The Miró tried to solve this problem by reading the original lyrics before performing each song. Their solution was only partially successful, however, because they are not trained actors, and their unamplified voices didn’t project well in the large hall. They would have done better to work with a professional actor who could have read the lyrics with drama and volume.

On the other hand, the music was gorgeous. The transparent textures of the songs, coupled with the players’ exquisite sensitivity, allowed the sublime melodies to shine forth with the accompaniment well in the background. All the instruments shared in the melodic line, either in solos or duets. The third song, “When thy sweet glances fall on me,” was exceptionally beautiful, with a languid and ethereal melody that perfectly matched the lovelorn text.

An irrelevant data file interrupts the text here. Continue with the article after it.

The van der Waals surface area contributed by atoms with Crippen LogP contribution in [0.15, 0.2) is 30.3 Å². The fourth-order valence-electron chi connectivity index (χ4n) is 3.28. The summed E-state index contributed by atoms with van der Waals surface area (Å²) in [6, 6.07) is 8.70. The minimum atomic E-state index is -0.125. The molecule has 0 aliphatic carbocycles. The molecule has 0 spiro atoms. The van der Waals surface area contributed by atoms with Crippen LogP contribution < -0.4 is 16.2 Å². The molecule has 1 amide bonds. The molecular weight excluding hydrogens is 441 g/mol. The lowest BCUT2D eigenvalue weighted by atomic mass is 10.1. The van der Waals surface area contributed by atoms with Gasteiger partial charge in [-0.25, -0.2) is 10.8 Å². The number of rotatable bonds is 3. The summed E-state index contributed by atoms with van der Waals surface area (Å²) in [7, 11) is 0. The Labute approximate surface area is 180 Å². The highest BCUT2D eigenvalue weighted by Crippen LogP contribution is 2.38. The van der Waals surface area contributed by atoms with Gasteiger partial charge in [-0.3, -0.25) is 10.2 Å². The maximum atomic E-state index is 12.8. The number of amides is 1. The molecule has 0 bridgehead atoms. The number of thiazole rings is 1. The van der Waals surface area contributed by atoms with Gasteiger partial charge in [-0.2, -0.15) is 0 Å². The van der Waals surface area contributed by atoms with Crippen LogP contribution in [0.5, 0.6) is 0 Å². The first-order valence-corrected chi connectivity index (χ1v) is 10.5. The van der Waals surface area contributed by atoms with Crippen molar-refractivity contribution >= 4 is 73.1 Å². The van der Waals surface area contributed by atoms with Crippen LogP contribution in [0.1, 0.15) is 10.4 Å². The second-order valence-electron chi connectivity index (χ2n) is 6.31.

When Kahane entered the stage to perform the Brahms piano quintet, the concert quickly moved from the travails of love to the triumph of the human spirit. Few pieces in the repertoire encompass as much territory as this remarkable quintet, which moves with ease from utmost serenity to unbridled frenzy.

Kahane sat behind the quartet, with the lid of his piano fully open. Because the floor of Weill Hall is only gently raked, he disappeared from view for much of the audience, but he was ubiquitous nonetheless. He interacted with the string players as if he were one of them, never drowning them out or stepping on their lines. The balance among all five players was a model of equanimity.

The ensemble adeptly traded lines and motives, with the prominence shifting repeatedly among the instruments. Everyone seemed fully aware of what their colleagues were playing, especially Kahane, who shifted constantly from foreground to background.

Beyond control of dynamics, the string players achieved remarkable unanimity of sound, playing as one down to the pressure and strokes of their bows. In their and Kahane’s hands, the Brahms became an ever-surprising journey into the deepest possibilities of musical thought. Nothing was predictable, yet everything the performance slowly uncovered seemed inevitable.